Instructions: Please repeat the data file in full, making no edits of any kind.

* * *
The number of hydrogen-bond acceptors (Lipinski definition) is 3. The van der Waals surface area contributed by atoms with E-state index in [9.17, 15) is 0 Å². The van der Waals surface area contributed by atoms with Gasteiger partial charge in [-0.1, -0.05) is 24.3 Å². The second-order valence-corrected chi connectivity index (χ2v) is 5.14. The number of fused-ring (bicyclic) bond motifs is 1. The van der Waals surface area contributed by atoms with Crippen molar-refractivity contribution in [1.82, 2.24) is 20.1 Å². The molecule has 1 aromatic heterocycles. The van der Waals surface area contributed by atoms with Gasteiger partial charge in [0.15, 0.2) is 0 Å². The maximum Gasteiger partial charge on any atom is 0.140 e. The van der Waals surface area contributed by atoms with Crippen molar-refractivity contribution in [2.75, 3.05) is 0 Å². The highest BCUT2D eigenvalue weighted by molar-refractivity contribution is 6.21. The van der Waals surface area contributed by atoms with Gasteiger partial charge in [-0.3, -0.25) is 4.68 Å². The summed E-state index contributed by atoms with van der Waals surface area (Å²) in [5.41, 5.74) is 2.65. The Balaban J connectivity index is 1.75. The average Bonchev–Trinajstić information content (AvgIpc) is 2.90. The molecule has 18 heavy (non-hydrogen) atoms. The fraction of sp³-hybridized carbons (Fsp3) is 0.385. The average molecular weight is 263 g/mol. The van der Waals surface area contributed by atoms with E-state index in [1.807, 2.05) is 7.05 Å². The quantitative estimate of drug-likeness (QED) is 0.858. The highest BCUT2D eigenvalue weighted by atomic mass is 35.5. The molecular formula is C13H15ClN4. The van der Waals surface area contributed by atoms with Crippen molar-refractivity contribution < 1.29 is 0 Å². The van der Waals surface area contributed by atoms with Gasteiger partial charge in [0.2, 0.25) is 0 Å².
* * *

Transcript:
The number of hydrogen-bond acceptors (Lipinski definition) is 3. The van der Waals surface area contributed by atoms with E-state index in [9.17, 15) is 0 Å². The van der Waals surface area contributed by atoms with Gasteiger partial charge in [-0.1, -0.05) is 24.3 Å². The second-order valence-corrected chi connectivity index (χ2v) is 5.14. The number of fused-ring (bicyclic) bond motifs is 1. The van der Waals surface area contributed by atoms with Crippen molar-refractivity contribution in [1.82, 2.24) is 20.1 Å². The molecule has 1 aromatic heterocycles. The van der Waals surface area contributed by atoms with Gasteiger partial charge in [0.15, 0.2) is 0 Å². The maximum Gasteiger partial charge on any atom is 0.140 e. The van der Waals surface area contributed by atoms with Crippen molar-refractivity contribution in [2.75, 3.05) is 0 Å². The highest BCUT2D eigenvalue weighted by molar-refractivity contribution is 6.21. The van der Waals surface area contributed by atoms with Gasteiger partial charge in [-0.3, -0.25) is 4.68 Å². The summed E-state index contributed by atoms with van der Waals surface area (Å²) in [5.41, 5.74) is 2.65. The Balaban J connectivity index is 1.75. The average Bonchev–Trinajstić information content (AvgIpc) is 2.90. The molecule has 18 heavy (non-hydrogen) atoms. The fraction of sp³-hybridized carbons (Fsp3) is 0.385. The average molecular weight is 263 g/mol. The van der Waals surface area contributed by atoms with E-state index in [1.807, 2.05) is 7.05 Å². The quantitative estimate of drug-likeness (QED) is 0.858. The highest BCUT2D eigenvalue weighted by atomic mass is 35.5. The molecular formula is C13H15ClN4. The van der Waals surface area contributed by atoms with Crippen molar-refractivity contribution < 1.29 is 0 Å². The van der Waals surface area contributed by atoms with Gasteiger partial charge in [0.2, 0.25) is 0 Å².